He has held the view that there was something beyond computation in physical laws since he first came across Godel's theorem as a postgraduate student at Cambridge in the late 1950s. "Godel's theorem resonated with a feeling that there was something outside computation. It just seems natural and suggests to me that our picture of physics needs to be extended."
Penrose was surprised by the interest Emperor attracted: "I had not expected that. But I also had not anticipated the vehemence of the critical comments from certain quarters - certainly from those who work in artificial intelligence. Some of them were very upset; they felt I hadn't studied their subject particularly thoroughly, that I was coming in from the outside without knowing what could really be done."
I say to him that from an engineering point of view I can see clearly that operating within a system would prevent me from appreciating certain truths associated with its workings. But why assume that my mind should be superior to that system on the basis of my ability to appreciate those truths from outside? The use of the word "superior" is swiftly corrected: "It is a misleading word and I have never used it. I tend to emphasise the word understanding. Okay computers can do a lot of things that are beyond the ability of humans. But how do you know that machine computations are of any use? What is their meaning? You need something quite different - understanding - which tells you what the computations mean, what they are being done for and when they produce answers, what those answers tell you. I am sure that in our brain we do computations but we also have this understanding quality which seems to me to require consciousness."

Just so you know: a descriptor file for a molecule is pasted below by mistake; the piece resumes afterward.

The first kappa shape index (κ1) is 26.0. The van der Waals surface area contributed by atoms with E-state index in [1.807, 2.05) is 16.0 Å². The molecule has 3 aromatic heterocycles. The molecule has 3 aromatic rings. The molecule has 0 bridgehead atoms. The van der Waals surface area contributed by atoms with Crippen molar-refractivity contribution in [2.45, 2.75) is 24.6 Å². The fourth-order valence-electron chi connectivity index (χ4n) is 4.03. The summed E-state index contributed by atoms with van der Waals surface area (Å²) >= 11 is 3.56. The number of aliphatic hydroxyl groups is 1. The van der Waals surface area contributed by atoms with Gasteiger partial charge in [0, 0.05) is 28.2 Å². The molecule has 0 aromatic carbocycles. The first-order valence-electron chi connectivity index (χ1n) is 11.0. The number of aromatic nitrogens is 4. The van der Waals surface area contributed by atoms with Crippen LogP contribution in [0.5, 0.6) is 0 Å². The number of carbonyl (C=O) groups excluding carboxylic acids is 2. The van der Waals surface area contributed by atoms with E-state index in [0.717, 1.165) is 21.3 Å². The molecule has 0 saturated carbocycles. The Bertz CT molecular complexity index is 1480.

Is understanding just a different kind of computation? "Well that is what people on the artificial intelligence side would claim," he replies. "But I think that the claim that if you train artificial neural networks long enough they will begin to develop qualities which look like human understanding is simply wrong."
Penrose's often passionate defence of his ideas has led to accusations that he is fighting for the specialness of human beings. He says his position has nothing to do with that. The idea that computers could become aware at some point in the future is one that he would have gone along with in the past but he now believes this argument to be deeply flawed. People who adhere to it have not faced up to the implications of mathematical, logical arguments, he says. It is clear to him that even without employing the Godelian argument, consciousness does not fit in with the universe and the physical world as we understand it: "It is not that I do not want computers to take over the world. Its just that it is unreal, it is not the right theory - it is incorrect. And what I am more interested in is what is correct.